In Sudan, a learning practice called Khalwas offers kids the opportunity to eradicate illiteracy suddenly became a torture zone for many helpless kids. The traditional Quranic school brought thousands of kids to acquire religious teaching and the Quran. The purpose of the practice has played a vital role in educating and helping the kids find direction in life.
At these Khalwas, teachers teach kids how to read and write Arabic, memorize the Quran, and study Islamic jurisprudence ( Figh). The kids have to spend between two to four years to become good as religious scholars and learn how to perform prayers. Lessons begin around dawn and end the early night. The kids write down a number of Quranic verses on a wood tablet. This practice helps them to memorize them, and help them narrate the reading in front of their Chief Imam.
The political trauma in the country put a huge strain on these religious schools that a few of the Khalwas could take in more than 250 kids from refugee camps. Most families send their kids to normal or regular schools after their time at the Khalwas. The war is over and the thousands of kids have left for regular school, but the school still maintains its respect in society.
These parents want their kids’ faith to be deepened and strengthened. That was the beautiful story of these kids and school until BBC carried out a careful investigation on some of these places. The undercover work revealed that some of the kids were chained on their legs.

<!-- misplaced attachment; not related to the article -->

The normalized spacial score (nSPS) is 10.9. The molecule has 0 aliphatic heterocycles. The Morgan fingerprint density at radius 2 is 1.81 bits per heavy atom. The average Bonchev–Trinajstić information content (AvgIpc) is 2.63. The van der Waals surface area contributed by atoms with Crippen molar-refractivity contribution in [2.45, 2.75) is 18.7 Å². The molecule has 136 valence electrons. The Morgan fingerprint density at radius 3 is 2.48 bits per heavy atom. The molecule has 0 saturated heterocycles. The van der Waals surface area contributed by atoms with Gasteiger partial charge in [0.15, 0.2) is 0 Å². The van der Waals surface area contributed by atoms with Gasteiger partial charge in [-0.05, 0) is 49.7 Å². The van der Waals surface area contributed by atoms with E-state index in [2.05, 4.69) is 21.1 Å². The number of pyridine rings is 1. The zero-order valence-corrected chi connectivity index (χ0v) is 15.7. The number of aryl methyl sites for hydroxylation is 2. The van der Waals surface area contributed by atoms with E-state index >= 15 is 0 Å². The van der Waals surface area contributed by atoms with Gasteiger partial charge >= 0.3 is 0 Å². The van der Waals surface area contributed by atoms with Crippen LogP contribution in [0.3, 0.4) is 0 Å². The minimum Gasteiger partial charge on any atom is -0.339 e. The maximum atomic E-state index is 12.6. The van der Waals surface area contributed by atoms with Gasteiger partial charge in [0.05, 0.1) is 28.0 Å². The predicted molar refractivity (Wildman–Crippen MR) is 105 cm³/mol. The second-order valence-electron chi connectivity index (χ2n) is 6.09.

Allegations of abuse were exposed inside some of these khalwas, and kids were se*xually abused, beaten, and kept in the chain. We did miss an important part of this school at the beginning. The school offers these kids shelter, food, and drink without payment. This brings more poor kids to these schools instead of the regular schools.
While the process is wrong to abuse these kids in some places, the school has done more in keeping the kids cool-headed. Sudan is not bringing down the school because of its immense benefits to the kids and country. However, the road to justice is not an easy one for some of these abused kids. While the state is slow in carrying out justice on the perpetrators, some parents have taken it upon themselves to hire lawyers to help them with justice.
Just like in other parts of Africa, where religion has a strong connection, the process of getting justice is not often smooth. Many people give up the fight because they are accused of standing in front of God’s will for the people. Sometimes, the stigma can be huge in a neighbourhood that the victims have to give up the fight for justice.
Time will tell if these kids will get justice or if the Khalwas system of teaching will be reformed to suit everyone without fear of molestation.
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